Perhaps one of the most beloved science-fiction stories of our generation, Gen Urobuchi’s Psycho-Pass devastated audiences with it’s bleak vision of a technologically-flooded future ruled by a system that can determine the possibility of individuals committing crimes by reading their invisible brain waves.
These individuals, be they criminally-minded or otherwise, are impartially judged by the Sibyl System, not focusing on age, race, background, or any of the issues we have found in modern times to sway the assessment of law enforcers in regard to individuals in their respective communities. It is a story, much like George Orwell’s Nineteen Eighty-Four, that revolves around the issues which arise when a system of this kind is placed in a position to monitor masses of people on an individual basis.
With realistic character development, and a mass of story layers to keep audiences interested, Psycho-Pass has been deemed an “instant classic“, being placed upon the same metaphorical shelf as films like Akira, and Anime series’ like Cowboy Bebop, and Fullmetal Alchemist as gateways into the medium.
Unfortunately, for anything as celebrated as Psycho-Pass, there will come a point wherein which it will be extended indefinitely simply because of it’s sure-fire money-making ability. This is why it’s second season was created despite the fact that original creator Gen Urobuchi is no longer attached to it as anything more than a supervisor. In fact, he openly apologised for the story contents of season two and, after watching through it, I can see why.
Despite the stigma around this infamous second season, I felt as though it was only right that I experience it as a whole for myself before continuing to judge it based upon the words of others alone. As much as I had heard regarding the fine details of it’s lacklustre experience, I disregarded as much of that information I could muster and went at this with as clear a mind as I could, unclouded by prior judgements of the series’ second season. Thank you, once again, to Madman Entertainment for sending us a review copy, and for their constant support of us here at SnapThirty.
It’s been a little over a year since Inspector Akane Tsunemori chose to put her faith in the Sibyl System and keep its true nature a secret. Assigned to a new division with a few familiar faces, Akane and her team of Inspectors and Enforcers are charged with upholding the law in a society where just thinking about a crime is enough to get you locked away forever — or executed on the spot.
Just as Akane settles into her new routine, a terrorist bombing in the center of the city shakes the System to its core and launches an investigation that uncovers a network of latent criminals who claim their leader has the power to lower their crime coefficients. After Enforcers begin turning up dead with cryptic messages scrawled near their bodies, Akane starts closing in on the answers she’s looking for — completely unaware that an even deadlier threat is lurking closer than she could ever imagine. – Madman Entertainment
Perhaps the most startling feature of this season of Psycho-Pass is it’s high level of blood and gore, unlike that of the first season that used the implication of a violent death to scare audiences rather than to simply show it in it’s rawest form. This season, much like the first, starts off in more or less the same way, which I found to be an interesting throwback to Akane’s first assignment as an Inspector under the guidance of Ginnosuke, who is now an Enforcer under her command. This featured the same anxiety-inducing ambience of the first season, and surprisingly it continued along the same path all the way up until the final episodes wherein which the story took an interesting but ultimately detrimental turn.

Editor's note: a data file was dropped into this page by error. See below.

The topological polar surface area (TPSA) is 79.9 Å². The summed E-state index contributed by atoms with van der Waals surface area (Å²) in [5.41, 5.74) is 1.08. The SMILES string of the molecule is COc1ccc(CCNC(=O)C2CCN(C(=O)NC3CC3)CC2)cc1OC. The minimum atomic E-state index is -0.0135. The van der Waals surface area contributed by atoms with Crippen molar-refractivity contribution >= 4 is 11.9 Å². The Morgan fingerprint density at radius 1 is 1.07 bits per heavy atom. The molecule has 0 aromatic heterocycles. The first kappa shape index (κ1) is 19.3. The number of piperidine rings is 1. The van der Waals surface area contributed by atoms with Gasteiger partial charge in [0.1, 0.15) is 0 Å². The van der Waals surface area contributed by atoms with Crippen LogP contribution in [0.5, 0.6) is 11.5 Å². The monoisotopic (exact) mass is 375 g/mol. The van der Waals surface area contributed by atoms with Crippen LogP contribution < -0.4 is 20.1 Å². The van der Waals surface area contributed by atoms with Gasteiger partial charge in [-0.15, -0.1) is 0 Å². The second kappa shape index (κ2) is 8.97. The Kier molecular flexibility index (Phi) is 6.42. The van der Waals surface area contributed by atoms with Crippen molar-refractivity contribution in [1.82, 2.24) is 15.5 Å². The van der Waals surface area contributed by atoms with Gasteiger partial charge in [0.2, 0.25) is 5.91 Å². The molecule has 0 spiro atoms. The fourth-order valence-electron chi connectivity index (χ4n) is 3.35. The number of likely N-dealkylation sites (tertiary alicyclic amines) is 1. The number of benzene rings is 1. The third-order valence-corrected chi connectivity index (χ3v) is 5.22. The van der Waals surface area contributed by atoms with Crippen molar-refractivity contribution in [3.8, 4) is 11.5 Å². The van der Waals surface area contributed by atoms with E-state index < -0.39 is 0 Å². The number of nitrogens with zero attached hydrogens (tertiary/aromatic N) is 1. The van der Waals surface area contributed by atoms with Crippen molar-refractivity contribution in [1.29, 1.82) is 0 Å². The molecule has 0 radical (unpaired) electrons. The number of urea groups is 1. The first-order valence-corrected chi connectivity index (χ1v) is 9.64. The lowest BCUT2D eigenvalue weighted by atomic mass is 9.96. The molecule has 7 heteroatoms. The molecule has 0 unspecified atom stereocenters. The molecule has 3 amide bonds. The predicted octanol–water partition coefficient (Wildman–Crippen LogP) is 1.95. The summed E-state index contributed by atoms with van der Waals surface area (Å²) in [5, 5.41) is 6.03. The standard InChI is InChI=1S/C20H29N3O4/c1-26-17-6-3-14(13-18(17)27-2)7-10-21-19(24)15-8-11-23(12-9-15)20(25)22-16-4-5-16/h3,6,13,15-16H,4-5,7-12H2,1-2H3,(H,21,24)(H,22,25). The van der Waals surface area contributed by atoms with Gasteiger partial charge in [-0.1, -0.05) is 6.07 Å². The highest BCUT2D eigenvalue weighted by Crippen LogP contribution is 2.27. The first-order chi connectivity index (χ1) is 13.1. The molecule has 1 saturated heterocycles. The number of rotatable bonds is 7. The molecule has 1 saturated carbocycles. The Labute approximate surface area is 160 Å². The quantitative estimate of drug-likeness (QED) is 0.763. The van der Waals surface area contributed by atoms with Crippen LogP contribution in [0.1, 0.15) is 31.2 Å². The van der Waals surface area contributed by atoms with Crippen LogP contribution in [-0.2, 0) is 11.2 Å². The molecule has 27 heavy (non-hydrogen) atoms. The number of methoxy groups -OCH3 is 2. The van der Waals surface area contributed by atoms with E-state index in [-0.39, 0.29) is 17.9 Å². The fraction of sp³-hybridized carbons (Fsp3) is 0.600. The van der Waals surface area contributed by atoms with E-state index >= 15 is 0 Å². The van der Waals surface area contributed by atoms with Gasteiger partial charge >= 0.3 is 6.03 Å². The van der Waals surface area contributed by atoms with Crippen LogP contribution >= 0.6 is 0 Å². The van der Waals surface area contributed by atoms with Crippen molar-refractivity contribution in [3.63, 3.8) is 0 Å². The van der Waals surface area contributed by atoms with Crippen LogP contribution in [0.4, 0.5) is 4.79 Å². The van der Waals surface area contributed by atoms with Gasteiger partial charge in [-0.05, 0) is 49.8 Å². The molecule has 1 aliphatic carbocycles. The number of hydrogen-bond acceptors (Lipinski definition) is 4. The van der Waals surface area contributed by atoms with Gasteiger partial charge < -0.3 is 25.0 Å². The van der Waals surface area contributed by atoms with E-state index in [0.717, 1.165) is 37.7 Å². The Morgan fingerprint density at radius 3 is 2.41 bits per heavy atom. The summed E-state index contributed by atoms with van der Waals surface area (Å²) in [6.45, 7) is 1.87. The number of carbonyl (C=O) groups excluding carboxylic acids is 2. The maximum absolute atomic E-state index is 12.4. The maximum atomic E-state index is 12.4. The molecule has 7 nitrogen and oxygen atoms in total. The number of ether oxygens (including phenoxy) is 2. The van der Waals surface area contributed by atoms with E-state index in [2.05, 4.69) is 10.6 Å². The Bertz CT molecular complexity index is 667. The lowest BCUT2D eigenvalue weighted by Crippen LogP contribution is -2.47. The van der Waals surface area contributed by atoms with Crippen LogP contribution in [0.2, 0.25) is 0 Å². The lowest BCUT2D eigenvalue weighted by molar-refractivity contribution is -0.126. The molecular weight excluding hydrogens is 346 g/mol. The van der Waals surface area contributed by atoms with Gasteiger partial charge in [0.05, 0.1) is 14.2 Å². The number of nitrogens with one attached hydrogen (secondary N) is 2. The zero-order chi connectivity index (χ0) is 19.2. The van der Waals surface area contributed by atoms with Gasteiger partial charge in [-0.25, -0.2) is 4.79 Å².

The true issue behind the story of Psycho-Pass II was, above all, it’s obvious and incessant need to outdo the first season which, in turn, lead it on a path that ended in utter failure. Despite the unnecessary carnage, most of the episodes of this season felt as though they could have been from the first, but it’s convoluted ending and distinct plot holes was a disservice not only to this season but also to that of the first. At times, it felt as though Psycho-Pass II was alluding to something great, but within the next step of story development it was either rescinded or completely ignored, making me believe that, well…none of what was developed actually mattered.
Most characters not present in the second season that were featured in the first were replaced with personalities similar to that of those now absent. The most obtuse of them is the character of Sakuya Togane who was similar not only in name to Shinya Kogami but also in the character that he played which became exceedingly more malevolent as the series went on, only for it to be justified with an explanation I found to be far too basic for the likes of a Psycho-Pass character. Regardless, for the most part he played the role of the right-hand man well-enough, it was unfortunately the story that surrounds his character that shook the season’s seemingly sturdy foundation. While it wasn’t the only story feature to do so, it was one of the more prevalent.